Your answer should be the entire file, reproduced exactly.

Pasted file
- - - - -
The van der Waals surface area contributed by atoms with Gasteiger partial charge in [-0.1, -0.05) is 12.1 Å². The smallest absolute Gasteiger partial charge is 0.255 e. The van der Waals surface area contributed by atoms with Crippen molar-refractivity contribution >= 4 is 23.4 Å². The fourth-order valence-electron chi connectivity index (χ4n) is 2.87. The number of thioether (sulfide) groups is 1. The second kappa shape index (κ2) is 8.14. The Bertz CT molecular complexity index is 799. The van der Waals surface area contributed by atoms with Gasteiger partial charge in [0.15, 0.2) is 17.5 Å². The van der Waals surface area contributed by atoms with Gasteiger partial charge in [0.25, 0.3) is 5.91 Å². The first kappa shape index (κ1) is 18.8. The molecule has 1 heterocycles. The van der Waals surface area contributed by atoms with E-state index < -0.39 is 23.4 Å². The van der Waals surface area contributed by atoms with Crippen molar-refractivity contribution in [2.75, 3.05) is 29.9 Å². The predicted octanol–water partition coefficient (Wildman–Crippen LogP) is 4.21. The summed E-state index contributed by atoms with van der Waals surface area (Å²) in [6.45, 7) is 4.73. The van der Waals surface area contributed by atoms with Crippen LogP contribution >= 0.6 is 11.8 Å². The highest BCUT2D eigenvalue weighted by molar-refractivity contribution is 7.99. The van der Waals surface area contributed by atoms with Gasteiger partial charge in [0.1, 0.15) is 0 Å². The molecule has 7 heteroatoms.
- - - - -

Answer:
The van der Waals surface area contributed by atoms with Gasteiger partial charge in [-0.1, -0.05) is 12.1 Å². The smallest absolute Gasteiger partial charge is 0.255 e. The van der Waals surface area contributed by atoms with Crippen molar-refractivity contribution >= 4 is 23.4 Å². The fourth-order valence-electron chi connectivity index (χ4n) is 2.87. The number of thioether (sulfide) groups is 1. The second kappa shape index (κ2) is 8.14. The Bertz CT molecular complexity index is 799. The van der Waals surface area contributed by atoms with Gasteiger partial charge in [0.15, 0.2) is 17.5 Å². The van der Waals surface area contributed by atoms with Gasteiger partial charge in [0.25, 0.3) is 5.91 Å². The first kappa shape index (κ1) is 18.8. The molecule has 1 heterocycles. The van der Waals surface area contributed by atoms with E-state index < -0.39 is 23.4 Å². The van der Waals surface area contributed by atoms with Crippen molar-refractivity contribution in [2.75, 3.05) is 29.9 Å². The predicted octanol–water partition coefficient (Wildman–Crippen LogP) is 4.21. The summed E-state index contributed by atoms with van der Waals surface area (Å²) in [6.45, 7) is 4.73. The van der Waals surface area contributed by atoms with Crippen LogP contribution >= 0.6 is 11.8 Å². The highest BCUT2D eigenvalue weighted by molar-refractivity contribution is 7.99. The van der Waals surface area contributed by atoms with Gasteiger partial charge in [0.1, 0.15) is 0 Å². The molecule has 7 heteroatoms.